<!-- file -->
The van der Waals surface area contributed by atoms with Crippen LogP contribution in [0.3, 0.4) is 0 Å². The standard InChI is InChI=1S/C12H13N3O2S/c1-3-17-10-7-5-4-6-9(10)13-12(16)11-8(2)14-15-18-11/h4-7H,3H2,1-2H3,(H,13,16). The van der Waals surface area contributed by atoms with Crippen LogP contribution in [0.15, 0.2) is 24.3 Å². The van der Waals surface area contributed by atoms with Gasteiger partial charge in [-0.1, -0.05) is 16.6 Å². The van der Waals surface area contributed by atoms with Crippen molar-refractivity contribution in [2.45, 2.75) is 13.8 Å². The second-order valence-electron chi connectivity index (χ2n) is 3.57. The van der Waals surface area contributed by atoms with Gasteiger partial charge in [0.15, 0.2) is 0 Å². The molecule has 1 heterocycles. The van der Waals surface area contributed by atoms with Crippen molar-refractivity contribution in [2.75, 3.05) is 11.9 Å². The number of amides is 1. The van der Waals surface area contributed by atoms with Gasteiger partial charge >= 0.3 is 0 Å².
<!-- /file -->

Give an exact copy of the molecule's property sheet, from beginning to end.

The van der Waals surface area contributed by atoms with Crippen LogP contribution in [0.3, 0.4) is 0 Å². The standard InChI is InChI=1S/C12H13N3O2S/c1-3-17-10-7-5-4-6-9(10)13-12(16)11-8(2)14-15-18-11/h4-7H,3H2,1-2H3,(H,13,16). The van der Waals surface area contributed by atoms with Crippen LogP contribution in [0.15, 0.2) is 24.3 Å². The van der Waals surface area contributed by atoms with Gasteiger partial charge in [-0.1, -0.05) is 16.6 Å². The van der Waals surface area contributed by atoms with Crippen molar-refractivity contribution in [2.45, 2.75) is 13.8 Å². The second-order valence-electron chi connectivity index (χ2n) is 3.57. The van der Waals surface area contributed by atoms with Gasteiger partial charge in [0.15, 0.2) is 0 Å². The molecule has 1 heterocycles. The van der Waals surface area contributed by atoms with Crippen molar-refractivity contribution in [2.75, 3.05) is 11.9 Å². The number of amides is 1. The van der Waals surface area contributed by atoms with Gasteiger partial charge >= 0.3 is 0 Å².